Wooden Watch: Marcus Smart stands alone above freshmen
Throughout the season, SI.com will weigh in weekly on college basketball’s most prestigious honor, the John R. Wooden Award. Each week, we’ll detail the progress of 10 leading candidates and list a handful of players on the fringes.
1. Marcus Smart, Oklahoma State
This year’s group of super-talented freshmen was the main conversation in college basketball to start the season. Everyone — from college fans to NBA front office executives — is fascinated with what many consider one of the most talented recruiting classes in the past decade. Returning players like Smart had been dismissed, at least temporarily, out of the national spotlight. That all changed when the preseason AP All-American torched then-No. 11 Memphis last Tuesday for 39 points, five steals, four rebounds and four assists in a dominant 101-80 victory.
It was one of the most impressive performances any player has had against a ranked opponent this season. More importantly, it served as a reminder that Smart is still one of the best players in the country. He followed up that sterling effort by scoring 25 points in a blowout win Monday night at South Florida, which included this shot from beyond half court. If he’s getting 65-footers to go down, Smart’s current status as Wooden frontrunner is tough to deny.
2. Jabari Parker, Duke
The most impressive thing about Parker so far this season has been his consistency. In six games. the Duke freshman has registered at least 21 points, nine rebounds. Parker grabbed the nation’s attention by scoring 27 points, grabbing nine rebounds and throwing down this ridiculous, Grant Hill-esque, one-handed alley-oop dunk against Kansas in the second game of the Champions Classic doubleheader. The Blue Devils may have lost to the Jayhawks, but the consensus afterward was that Parker was the most impressive freshman in the game.
There’s reason to be concerned whether Parker — who has taken 35.3 percent of available shots while posting a 32.9 usage rate — can keep scoring this efficiently (125.4 offensive rating) throughout the season. Duke’s thin front line has forced the freshman forward to guard opposing teams’ best post players, a defensive charge that could wear on Parker and sap some of his offensive production. If he can avoid fatigue issues, though, Parker should never veer too far from the Wooden conversation.
3. Doug McDermott, Creighton
McDermott has a chance to become college basketball’s first three-time Associated Press All-American since Wayman Tisdale and Patrick Ewing accomplished the feat from 1983-85. It will be interesting to see how McDermott performs against more rigorous competition in the Big East. (Creighton left the Missouri Valley Conference to join the basketball-only league this offseason.) In the meantime, watching the Creighton senior light up nonconference opponents will suffice.
Through four games this season, McDermott is averaging 27.5 points and eight rebounds, shooting roughly 55 percent from the field and 50 percent from three. More impressive has been McDermott’s efficiency — his offensive rating of 124.1 is comparable to Parker’s 125.4 mark — while taking 37.9 percent of his teams shot (ninth in the country). McDermott might have the most versatile offensive game in the country. The difference this year is that he’ll have more opportunities to showcase it against better teams.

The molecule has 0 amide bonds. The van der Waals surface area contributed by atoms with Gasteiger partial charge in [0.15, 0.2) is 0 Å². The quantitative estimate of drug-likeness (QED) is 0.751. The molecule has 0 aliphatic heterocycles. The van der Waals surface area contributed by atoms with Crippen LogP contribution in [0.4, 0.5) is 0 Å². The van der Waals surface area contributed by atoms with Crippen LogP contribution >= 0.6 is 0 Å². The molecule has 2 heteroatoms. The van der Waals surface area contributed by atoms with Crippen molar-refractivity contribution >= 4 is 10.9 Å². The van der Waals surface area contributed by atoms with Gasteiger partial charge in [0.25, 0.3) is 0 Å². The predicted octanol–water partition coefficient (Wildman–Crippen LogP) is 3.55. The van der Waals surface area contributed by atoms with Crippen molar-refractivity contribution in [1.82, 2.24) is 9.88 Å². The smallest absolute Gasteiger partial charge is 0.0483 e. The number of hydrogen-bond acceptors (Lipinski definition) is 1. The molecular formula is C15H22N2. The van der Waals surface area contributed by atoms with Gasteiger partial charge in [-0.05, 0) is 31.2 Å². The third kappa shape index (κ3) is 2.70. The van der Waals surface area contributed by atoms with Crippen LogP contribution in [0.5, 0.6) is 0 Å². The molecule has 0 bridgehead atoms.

4. Julius Randle, Kentucky
Watching Randle take on Michigan State two weeks ago at the United Center, it was easy to feel like the Kentucky freshman should have just traded in his blue-and-white Wildcats uniform for a red-and-black Bulls kit. Randle struggled early against the Spartans, but when he found his groove in the second half, the Kentucky freshman was nearly impossible to contain. Not only has Randle been Kentucky’s most effective scorer (he leads the Wildcats at 19.8 points per game), no UK player has rebounded better — Randle ranks among the top 60 players in the country in both offensive and defensive rebounding percentage. Randle is also drawing an average of 9.2 fouls per 40 minutes, good for 19th in the country, and making good on those opportunities by knocking down 73 percent of his free throws.
It’s been a long time since a first-year player has packaged so much refined skill with so much athleticism. Most freshmen, no matter how talented, require a little fine-tuning during their first years of college basketball. Randle looks like a finished product right now. The scariest part for Kentucky’s opponents this season? Wildcats coach John Calipari is pushing Randle to get better.
5. Jahii Carson, Arizona State
One of the most impressive single-game performances so far this season belongs to Carson, who scored 40 points on 16-of-25 shooting in a six-point road win over UNLV on Nov. 19. The impact that performance could have on Arizona State’s postseason hopes — and coach Herb Sendek’s job status — is significant. The Sun Devils, who missed out on the NCAA Tournament last season, are on track to qualify in 2013-14 if Carson continues to put up crazy scoring lines in nonconference games.
Carson scored 23 points and dished out five assists to help his team dispatch No. 25 Marquette at home Monday night, adding a good win to an already solid nonconference resume. When Arizona State enters Pac-12 play, Carson will be pitted against some of the best backcourts in the country: Colorado’s Spencer Dinwiddie and Askia Booker; Arizona’s Nick Young and T.J. McConnell; and Oregon’s Joseph Young, Johnathan Loyd and Damyeon Dotson. His speed, quickness and ability to turn on a dime make the Sun Devils sophomore one of the most exciting players in the country.